Or so the rallying cry is sounding. Once again before the dust settles, we have calls to do anything about gun violence by people who seem annoyingly immune to actual discussions about how to reduce gun violence. Over at Mark Shea's Facebook Page, Mark demonstrates what I pointed out here. Gun owners and people who value the 2nd Amendment as a crucial element of our overall rights and liberties are highly suspicious of gun control advocates.
Calling for the destruction of the NRA as well as the gun industry does not sound like someone who wants to solve problems, much less someone who doesn't want to end gun ownership or gun rights (no gun industry suggests no guns). It sounds like someone who has decided a particular segment of the population is the problem, and so it's time for that group to take a hike.
And the NRA? Bring lawyers in, bring the State in, bring in whatever can destroy the great Satan. Of course the problems with such thinking are legion, for they are many. First, it simply supports the objection by gun owners that gun control advocates are less about preventing violence as much as they are about eliminating gun rights altogether.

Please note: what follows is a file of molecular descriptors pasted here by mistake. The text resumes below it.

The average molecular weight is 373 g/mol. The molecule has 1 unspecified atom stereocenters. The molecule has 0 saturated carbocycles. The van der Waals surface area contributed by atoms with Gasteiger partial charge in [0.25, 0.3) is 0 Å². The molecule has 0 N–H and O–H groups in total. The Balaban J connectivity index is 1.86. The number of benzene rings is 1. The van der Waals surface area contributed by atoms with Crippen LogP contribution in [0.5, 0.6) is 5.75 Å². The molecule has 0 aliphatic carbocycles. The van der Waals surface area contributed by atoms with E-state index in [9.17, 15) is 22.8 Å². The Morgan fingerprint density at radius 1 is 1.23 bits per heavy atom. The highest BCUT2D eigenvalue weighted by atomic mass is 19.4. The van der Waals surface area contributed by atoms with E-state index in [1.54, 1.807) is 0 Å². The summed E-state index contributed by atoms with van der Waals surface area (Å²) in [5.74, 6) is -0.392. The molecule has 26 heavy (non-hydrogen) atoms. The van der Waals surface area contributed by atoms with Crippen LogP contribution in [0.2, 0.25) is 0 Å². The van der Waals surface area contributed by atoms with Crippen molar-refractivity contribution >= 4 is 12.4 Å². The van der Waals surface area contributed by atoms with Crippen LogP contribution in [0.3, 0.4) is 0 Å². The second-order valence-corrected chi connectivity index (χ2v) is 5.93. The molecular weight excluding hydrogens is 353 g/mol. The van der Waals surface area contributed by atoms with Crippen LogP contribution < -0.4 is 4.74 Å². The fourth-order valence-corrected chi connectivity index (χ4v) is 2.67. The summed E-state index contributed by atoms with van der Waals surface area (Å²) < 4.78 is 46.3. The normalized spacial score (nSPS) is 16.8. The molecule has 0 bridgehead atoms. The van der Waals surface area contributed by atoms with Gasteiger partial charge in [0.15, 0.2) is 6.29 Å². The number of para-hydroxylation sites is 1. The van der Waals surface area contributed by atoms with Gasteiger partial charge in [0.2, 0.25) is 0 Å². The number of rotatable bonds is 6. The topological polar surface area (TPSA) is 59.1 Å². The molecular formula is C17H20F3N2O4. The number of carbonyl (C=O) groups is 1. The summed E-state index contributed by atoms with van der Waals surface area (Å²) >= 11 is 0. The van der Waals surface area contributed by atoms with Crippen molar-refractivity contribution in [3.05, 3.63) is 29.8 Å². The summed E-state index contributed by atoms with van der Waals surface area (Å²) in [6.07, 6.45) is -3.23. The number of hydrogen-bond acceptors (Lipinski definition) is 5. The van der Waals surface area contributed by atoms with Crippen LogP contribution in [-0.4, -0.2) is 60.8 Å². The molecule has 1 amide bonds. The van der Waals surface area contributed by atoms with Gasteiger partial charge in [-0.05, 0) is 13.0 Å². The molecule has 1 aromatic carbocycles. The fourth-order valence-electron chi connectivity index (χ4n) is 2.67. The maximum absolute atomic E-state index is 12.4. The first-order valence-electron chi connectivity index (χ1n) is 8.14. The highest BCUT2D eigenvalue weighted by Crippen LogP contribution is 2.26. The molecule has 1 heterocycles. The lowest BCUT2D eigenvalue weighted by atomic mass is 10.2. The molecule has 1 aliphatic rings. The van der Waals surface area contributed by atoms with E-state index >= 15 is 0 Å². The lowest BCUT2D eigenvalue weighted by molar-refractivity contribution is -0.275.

Second, it's stupid to hope lawyers or the State can come in a destroy the NRA and then not, down the road, do the same to any other institution deemed evil by the beautiful people.
mocked prayer and God in their quest to eliminate rights for those we don't like. But before we use a shooting to make a point, even while the bodies might still be in the halls where they died, we should make sure we know the facts and that what we are proposing would actually stop the problem. And that includes destroying the gun industry. Would that do it? It remains to be demonstrated.
Fourth, the continued refusal by gun control advocates to engage with actual statistics and facts and figures instead of just plowing in and wanting to curb liberties and rights should make anyone skittish. After all, a case can be made for regulations or even curbing some of the excesses currently allowed by our approach to the 2nd Amendment. But make the case. Don't just act as if it is common knowledge and then proceed with dismantling this or that right or liberty.
Finally, the above example of Mark's isn't really an argument anyway. It's just a bumper sticker version of Triumph of the Will; propaganda for the microwave generation and nothing more. But it's scarcely less superficial than many arguments by gun control advocates who seem to insist they have the answers, but can't ever appear to show how their ideas will curb the violence, or not hinder or hurt law abiding gun owners. Assuming, of course, that not hurting law abiding gun owners is something they are worried about.